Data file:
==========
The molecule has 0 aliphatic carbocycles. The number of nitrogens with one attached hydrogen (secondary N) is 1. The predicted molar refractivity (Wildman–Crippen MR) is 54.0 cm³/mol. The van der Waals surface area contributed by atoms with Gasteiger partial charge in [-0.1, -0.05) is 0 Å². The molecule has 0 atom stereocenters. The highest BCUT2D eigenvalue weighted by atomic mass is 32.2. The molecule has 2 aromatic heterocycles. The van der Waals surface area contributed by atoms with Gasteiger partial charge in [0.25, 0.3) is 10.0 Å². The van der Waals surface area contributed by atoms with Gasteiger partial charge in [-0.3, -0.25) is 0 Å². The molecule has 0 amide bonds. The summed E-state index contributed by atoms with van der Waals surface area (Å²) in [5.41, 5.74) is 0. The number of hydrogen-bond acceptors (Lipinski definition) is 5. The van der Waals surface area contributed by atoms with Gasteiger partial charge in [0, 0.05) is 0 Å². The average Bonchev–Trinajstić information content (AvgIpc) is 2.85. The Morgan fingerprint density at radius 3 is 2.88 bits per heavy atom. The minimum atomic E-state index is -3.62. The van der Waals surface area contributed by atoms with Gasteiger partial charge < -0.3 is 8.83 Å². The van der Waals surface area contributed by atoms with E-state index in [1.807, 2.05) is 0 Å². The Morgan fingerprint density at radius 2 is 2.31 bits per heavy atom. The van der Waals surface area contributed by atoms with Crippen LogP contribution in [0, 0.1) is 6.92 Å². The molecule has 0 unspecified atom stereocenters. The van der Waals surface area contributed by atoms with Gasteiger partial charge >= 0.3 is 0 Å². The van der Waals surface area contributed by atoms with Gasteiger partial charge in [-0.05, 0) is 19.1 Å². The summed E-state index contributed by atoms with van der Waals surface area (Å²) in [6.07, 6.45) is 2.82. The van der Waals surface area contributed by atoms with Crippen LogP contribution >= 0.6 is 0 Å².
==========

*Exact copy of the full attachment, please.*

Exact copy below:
The molecule has 0 aliphatic carbocycles. The number of nitrogens with one attached hydrogen (secondary N) is 1. The predicted molar refractivity (Wildman–Crippen MR) is 54.0 cm³/mol. The van der Waals surface area contributed by atoms with Gasteiger partial charge in [-0.1, -0.05) is 0 Å². The molecule has 0 atom stereocenters. The highest BCUT2D eigenvalue weighted by atomic mass is 32.2. The molecule has 2 aromatic heterocycles. The van der Waals surface area contributed by atoms with Gasteiger partial charge in [0.25, 0.3) is 10.0 Å². The van der Waals surface area contributed by atoms with Gasteiger partial charge in [-0.3, -0.25) is 0 Å². The molecule has 0 amide bonds. The summed E-state index contributed by atoms with van der Waals surface area (Å²) in [5.41, 5.74) is 0. The number of hydrogen-bond acceptors (Lipinski definition) is 5. The van der Waals surface area contributed by atoms with Gasteiger partial charge in [0, 0.05) is 0 Å². The average Bonchev–Trinajstić information content (AvgIpc) is 2.85. The Morgan fingerprint density at radius 3 is 2.88 bits per heavy atom. The minimum atomic E-state index is -3.62. The van der Waals surface area contributed by atoms with Gasteiger partial charge < -0.3 is 8.83 Å². The van der Waals surface area contributed by atoms with E-state index in [1.807, 2.05) is 0 Å². The Morgan fingerprint density at radius 2 is 2.31 bits per heavy atom. The van der Waals surface area contributed by atoms with Crippen LogP contribution in [0, 0.1) is 6.92 Å². The molecule has 0 unspecified atom stereocenters. The van der Waals surface area contributed by atoms with Gasteiger partial charge >= 0.3 is 0 Å². The van der Waals surface area contributed by atoms with Gasteiger partial charge in [-0.05, 0) is 19.1 Å². The summed E-state index contributed by atoms with van der Waals surface area (Å²) in [6.07, 6.45) is 2.82. The van der Waals surface area contributed by atoms with Crippen LogP contribution >= 0.6 is 0 Å².